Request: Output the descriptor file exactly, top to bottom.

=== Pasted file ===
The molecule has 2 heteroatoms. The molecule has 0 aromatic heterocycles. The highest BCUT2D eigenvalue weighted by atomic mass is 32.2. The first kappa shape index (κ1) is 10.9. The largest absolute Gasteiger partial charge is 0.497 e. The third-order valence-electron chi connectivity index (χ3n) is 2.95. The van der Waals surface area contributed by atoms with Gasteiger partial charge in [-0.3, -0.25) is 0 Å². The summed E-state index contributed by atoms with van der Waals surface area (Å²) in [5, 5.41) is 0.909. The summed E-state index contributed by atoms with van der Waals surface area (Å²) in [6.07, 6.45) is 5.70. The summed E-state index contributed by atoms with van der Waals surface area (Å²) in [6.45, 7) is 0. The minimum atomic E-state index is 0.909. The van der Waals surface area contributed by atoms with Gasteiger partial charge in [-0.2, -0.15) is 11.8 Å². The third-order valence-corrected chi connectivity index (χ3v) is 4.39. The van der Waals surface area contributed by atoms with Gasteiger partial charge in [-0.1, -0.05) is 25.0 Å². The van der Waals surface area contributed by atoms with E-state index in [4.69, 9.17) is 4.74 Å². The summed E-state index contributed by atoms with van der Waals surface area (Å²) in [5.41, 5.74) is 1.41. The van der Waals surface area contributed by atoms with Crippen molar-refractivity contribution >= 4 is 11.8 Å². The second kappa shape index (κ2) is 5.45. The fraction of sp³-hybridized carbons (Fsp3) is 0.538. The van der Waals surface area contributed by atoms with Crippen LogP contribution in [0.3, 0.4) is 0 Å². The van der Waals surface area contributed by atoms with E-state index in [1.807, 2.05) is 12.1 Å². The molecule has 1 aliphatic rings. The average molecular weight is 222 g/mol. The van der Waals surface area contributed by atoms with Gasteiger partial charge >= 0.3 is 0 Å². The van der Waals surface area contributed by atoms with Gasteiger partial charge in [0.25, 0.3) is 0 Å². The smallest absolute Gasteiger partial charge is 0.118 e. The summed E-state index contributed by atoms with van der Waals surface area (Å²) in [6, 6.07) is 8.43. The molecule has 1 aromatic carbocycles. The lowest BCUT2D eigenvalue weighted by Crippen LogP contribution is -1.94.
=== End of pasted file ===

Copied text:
The molecule has 2 heteroatoms. The molecule has 0 aromatic heterocycles. The highest BCUT2D eigenvalue weighted by atomic mass is 32.2. The first kappa shape index (κ1) is 10.9. The largest absolute Gasteiger partial charge is 0.497 e. The third-order valence-electron chi connectivity index (χ3n) is 2.95. The van der Waals surface area contributed by atoms with Gasteiger partial charge in [-0.3, -0.25) is 0 Å². The summed E-state index contributed by atoms with van der Waals surface area (Å²) in [5, 5.41) is 0.909. The summed E-state index contributed by atoms with van der Waals surface area (Å²) in [6.07, 6.45) is 5.70. The summed E-state index contributed by atoms with van der Waals surface area (Å²) in [6.45, 7) is 0. The minimum atomic E-state index is 0.909. The van der Waals surface area contributed by atoms with Gasteiger partial charge in [-0.2, -0.15) is 11.8 Å². The third-order valence-corrected chi connectivity index (χ3v) is 4.39. The van der Waals surface area contributed by atoms with Gasteiger partial charge in [-0.1, -0.05) is 25.0 Å². The van der Waals surface area contributed by atoms with E-state index in [4.69, 9.17) is 4.74 Å². The summed E-state index contributed by atoms with van der Waals surface area (Å²) in [5.41, 5.74) is 1.41. The van der Waals surface area contributed by atoms with Crippen molar-refractivity contribution >= 4 is 11.8 Å². The second kappa shape index (κ2) is 5.45. The fraction of sp³-hybridized carbons (Fsp3) is 0.538. The van der Waals surface area contributed by atoms with Crippen LogP contribution in [0.3, 0.4) is 0 Å². The van der Waals surface area contributed by atoms with E-state index in [1.807, 2.05) is 12.1 Å². The molecule has 1 aliphatic rings. The average molecular weight is 222 g/mol. The van der Waals surface area contributed by atoms with Gasteiger partial charge >= 0.3 is 0 Å². The van der Waals surface area contributed by atoms with Gasteiger partial charge in [0.25, 0.3) is 0 Å². The smallest absolute Gasteiger partial charge is 0.118 e. The summed E-state index contributed by atoms with van der Waals surface area (Å²) in [6, 6.07) is 8.43. The molecule has 1 aromatic carbocycles. The lowest BCUT2D eigenvalue weighted by Crippen LogP contribution is -1.94.